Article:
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Prosthet Orthot Int. 2011 Jun;35(2):225-33. doi: 10.1177/0309364611406169. Epub 2011 May 10.

Patient satisfaction following lower-limb amputation: the role of gait deviation.

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  • 1Graduate School of Biomedical Engineering, University of New South Wales, Sydney, NSW, Australia.

Abstract

BACKGROUND:

Patient satisfaction is an important measurement in healthcare for administrators, clinicians and patients.

OBJECTIVES:

This study investigated the role of gait deviation in patient satisfaction following lower-limb amputation and prosthesis prescription.

STUDY DESIGN:

A cross-sectional study was done.

METHODS:

Twenty community-based unilateral lower-limb amputees, 12 transtibial and 8 transfemoral, were recruited from support groups. Participants completed the prosthesis evaluation questionnaire (PEQ) with embedded satisfaction-related questions, the timed-up-and-go test and the six-minute walk test, and also underwent quantitative three-dimensional analysis. Kinematic deviation was summarized using the gait profile score (GPS).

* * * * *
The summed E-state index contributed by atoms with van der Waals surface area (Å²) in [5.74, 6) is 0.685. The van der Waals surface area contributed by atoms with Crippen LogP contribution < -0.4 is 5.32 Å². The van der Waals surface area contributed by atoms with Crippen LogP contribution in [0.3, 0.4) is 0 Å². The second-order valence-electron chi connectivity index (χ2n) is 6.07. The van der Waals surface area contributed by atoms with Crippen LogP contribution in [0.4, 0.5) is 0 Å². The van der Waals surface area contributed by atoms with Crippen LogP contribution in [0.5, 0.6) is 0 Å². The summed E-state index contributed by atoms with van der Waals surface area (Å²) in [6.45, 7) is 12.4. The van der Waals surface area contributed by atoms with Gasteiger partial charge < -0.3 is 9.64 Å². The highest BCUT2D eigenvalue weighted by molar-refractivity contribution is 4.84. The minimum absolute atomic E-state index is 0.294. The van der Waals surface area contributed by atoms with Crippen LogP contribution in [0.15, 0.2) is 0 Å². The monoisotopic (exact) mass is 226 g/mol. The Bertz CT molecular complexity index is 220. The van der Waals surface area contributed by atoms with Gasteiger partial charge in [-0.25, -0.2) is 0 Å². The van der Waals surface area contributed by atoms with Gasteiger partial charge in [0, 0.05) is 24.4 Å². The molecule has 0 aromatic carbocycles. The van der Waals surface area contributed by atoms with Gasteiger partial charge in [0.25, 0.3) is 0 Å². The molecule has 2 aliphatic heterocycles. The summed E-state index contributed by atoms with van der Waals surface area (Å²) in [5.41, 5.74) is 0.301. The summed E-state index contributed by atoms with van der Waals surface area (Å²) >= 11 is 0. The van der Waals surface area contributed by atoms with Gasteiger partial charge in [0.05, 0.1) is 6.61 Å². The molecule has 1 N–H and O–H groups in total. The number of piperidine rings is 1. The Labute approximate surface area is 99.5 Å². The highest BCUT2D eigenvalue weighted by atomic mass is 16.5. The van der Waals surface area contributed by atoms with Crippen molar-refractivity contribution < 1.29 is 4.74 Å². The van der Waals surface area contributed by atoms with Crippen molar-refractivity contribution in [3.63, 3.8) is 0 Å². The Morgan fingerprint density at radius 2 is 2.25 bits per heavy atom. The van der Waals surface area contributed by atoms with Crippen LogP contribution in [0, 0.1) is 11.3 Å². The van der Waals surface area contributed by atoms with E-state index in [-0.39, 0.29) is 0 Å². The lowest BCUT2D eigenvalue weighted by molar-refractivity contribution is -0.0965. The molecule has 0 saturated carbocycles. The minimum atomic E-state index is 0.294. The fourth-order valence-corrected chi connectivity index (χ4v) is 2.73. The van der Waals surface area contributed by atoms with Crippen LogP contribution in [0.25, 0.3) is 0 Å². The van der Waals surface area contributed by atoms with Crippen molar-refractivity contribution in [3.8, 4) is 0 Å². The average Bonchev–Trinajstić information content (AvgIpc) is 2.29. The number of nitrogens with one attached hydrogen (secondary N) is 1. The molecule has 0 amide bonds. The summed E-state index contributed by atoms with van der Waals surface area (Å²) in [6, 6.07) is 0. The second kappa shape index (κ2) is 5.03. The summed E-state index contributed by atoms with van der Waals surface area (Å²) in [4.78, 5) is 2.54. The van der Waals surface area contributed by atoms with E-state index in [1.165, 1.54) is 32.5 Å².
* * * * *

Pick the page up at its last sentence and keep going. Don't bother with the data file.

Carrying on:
RESULTS:

Satisfaction levels were generally high (median 80 + /100). Sociodemographic variables did not correlate significantly with any of the satisfaction measures (-0.35 ≤ r ≤ 0.54). Satisfaction correlated strongly with the PEQ scales, particularly ambulation, prosthetic utility, frustration, perceived response and social burden (r ≥ 0.70). By contrast, the relationships between satisfaction and performance-based outcome measures were not significant (-0.45 ≤ r ≤ 0.43), and the GPS did not correlate with any satisfaction measures (-0.23 ≤ r ≤ 0.15).

CONCLUSIONS:

In this study of high functioning amputees, gait deviation was unimportant to the amputee, while self-reported functional ability and attitudes toward the prosthesis were the strongest correlates of satisfaction following lower-limb amputation.

CLINICAL RELEVANCE:

For the high functioning individuals with lower-limb amputation in this study, gait deviation was not a significant correlate of patient satisfaction. RESULTS suggest that improving self-perceived functional ability and attitudes toward the prosthesis, rather than minimizing gait deviation, will improve patient satisfaction.

PMID:
21558305
[PubMed - indexed for MEDLINE]
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